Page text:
In redis, every object is either a binary-safe string or collection thereof.  Even if you’re storing numbers from your client library or using the INCR/DECR counter within redis, the actual values are stored in memory as strings.  In some cases, this may be fine; however, if you are storing many numbers, whole or decimal, this may add up.

  If you’re using python to store and retrieve data from redis, there’s an easy way to save loads of memory – the built-in struct library.  struct handles converting python types to binary representations of underlying C types.  In the case of numbers, this means that we can quickly and painlessly convert that sequence of characters into the underlying binary representation, which is quite often smaller.  The simple pattern below shows an example of handling non-negative whole numbers.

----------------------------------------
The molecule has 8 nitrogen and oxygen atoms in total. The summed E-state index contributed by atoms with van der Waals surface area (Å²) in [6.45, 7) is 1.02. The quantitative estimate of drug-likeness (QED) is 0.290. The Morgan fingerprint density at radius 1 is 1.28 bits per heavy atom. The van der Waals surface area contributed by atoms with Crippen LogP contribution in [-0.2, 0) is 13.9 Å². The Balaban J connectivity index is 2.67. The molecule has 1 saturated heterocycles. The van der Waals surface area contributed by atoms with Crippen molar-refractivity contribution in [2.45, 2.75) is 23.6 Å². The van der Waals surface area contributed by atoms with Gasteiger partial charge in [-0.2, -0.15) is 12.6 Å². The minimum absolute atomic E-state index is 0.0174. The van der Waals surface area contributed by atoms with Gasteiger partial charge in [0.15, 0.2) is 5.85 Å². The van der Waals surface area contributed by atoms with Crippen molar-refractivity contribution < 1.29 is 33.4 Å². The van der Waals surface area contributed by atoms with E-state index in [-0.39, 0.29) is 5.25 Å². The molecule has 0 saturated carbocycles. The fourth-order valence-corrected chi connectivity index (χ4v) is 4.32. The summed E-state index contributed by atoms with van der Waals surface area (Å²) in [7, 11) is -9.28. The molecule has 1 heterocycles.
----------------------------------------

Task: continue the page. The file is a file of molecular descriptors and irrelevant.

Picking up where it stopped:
for number in numbers:
	if number < 2**8:
		rp = struct.pack('B', number)
	elif number < 2**16:
		rp = struct.pack('H', number)
	elif number < 2**32:
		rp = struct.pack('I', number)
		rp = struct.pack('L', number)

  In a simple test of 1M integers uniformly distributed between 1 and 10^5, this pattern resulted in a 45% reduction in memory usage. While there’s no hard-and-fast rule, I’ve had at least 25% reductions in almost every real-world application of this technique. YMMV, but given the ease of this hack and the cost of memory, it’s definitely worth a shot!

(If you have a better handle on the range or structure of data and aren’t afraid of math, you should also look at rolling your own encoding with GETRANGE or GETBIT. More to come on this in a future post.)